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Magnetotactic bacteria (MTB), the members of sediment microorganisms, play an important role in geochemical iron-cycling and sediment magnetism. This study aimed to investigate the diversity and magnetism contribution of MTB in three volcanic barrier lakes with different waterbody types (open waterbody, YC; semi-enclosed waterbody, WB; and enclosed waterbody, YYP). High-throughput sequencing results showed that MTB affiliated to Alphaproteobacteria, Betaproteobacteria and Nitrospira distributed widely in these lakes. The genera of Magnetococcus (98.10%) and Candidatus Magnetoovum (1.47%) were endemic to YC and WB, respectively. The changes in frequency-dependent susceptibility (χ) values before and after magnetic collection in YC, WB and YYP samples were - 0.28%, 0.05% and - 0.22%, respectively. The magnetic susceptibility was significantly associated with Chao1 (R = 0.637 to 0.763, p < .01) and Shannon index (R = 0.803 to 0.998, p < .01). The room- and low-temperature magnetic characteristics of sediment samples were analyzed by vibrating sample magnetometer (VSM) and radio-frequency superconducting quantum interference device (SQUID). Results indicated that the presence or absence of MTB could lead to the changes in the room- and low-temperature magnetism of volcanic lake sediments, which would extend our knowledge of MTB magnetism contribution to volcanic ecosystems.
This article was published in the following journal.
Name: The Science of the total environment
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The phenomenon of immense variability characteristic of ANTIBODIES. It enables the IMMUNE SYSTEM to react specifically against the essentially unlimited kinds of ANTIGENS it encounters. Antibody diversity is accounted for by three main theories: (1) the Germ Line Theory, which holds that each antibody-producing cell has genes coding for all possible antibody specificities, but expresses only the one stimulated by antigen; (2) the Somatic Mutation Theory, which holds that antibody-producing cells contain only a few genes, which produce antibody diversity by mutation; and (3) the Gene Rearrangement Theory, which holds that antibody diversity is generated by the rearrangement of IMMUNOGLOBULIN VARIABLE REGION gene segments during the differentiation of the ANTIBODY-PRODUCING CELLS.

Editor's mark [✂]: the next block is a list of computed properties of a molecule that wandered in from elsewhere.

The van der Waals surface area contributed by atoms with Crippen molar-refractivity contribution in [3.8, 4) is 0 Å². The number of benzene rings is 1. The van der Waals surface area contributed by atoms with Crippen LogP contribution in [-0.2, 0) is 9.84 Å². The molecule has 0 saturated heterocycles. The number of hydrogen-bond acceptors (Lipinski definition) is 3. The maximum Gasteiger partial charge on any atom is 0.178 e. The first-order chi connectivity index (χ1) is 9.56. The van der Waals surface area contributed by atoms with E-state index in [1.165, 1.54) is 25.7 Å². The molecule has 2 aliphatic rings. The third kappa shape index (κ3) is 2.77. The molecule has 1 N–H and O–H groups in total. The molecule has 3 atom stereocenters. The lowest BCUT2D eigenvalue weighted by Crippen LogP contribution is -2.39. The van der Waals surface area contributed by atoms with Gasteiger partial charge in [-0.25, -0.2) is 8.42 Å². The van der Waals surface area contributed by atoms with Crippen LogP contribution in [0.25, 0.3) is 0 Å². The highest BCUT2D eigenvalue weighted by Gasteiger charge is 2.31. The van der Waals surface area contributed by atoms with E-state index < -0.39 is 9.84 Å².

The ash, dust, gases, and lava released by volcanic explosion. The gases are volatile matter composed principally of about 90% water vapor, and carbon dioxide, sulfur dioxide, hydrogen, carbon monoxide, and nitrogen. The ash or dust is pyroclastic ejecta and lava is molten extrusive material consisting mainly of magnesium silicate. (From McGraw-Hill Dictionary of Scientific and Technical Terms, 4th ed)
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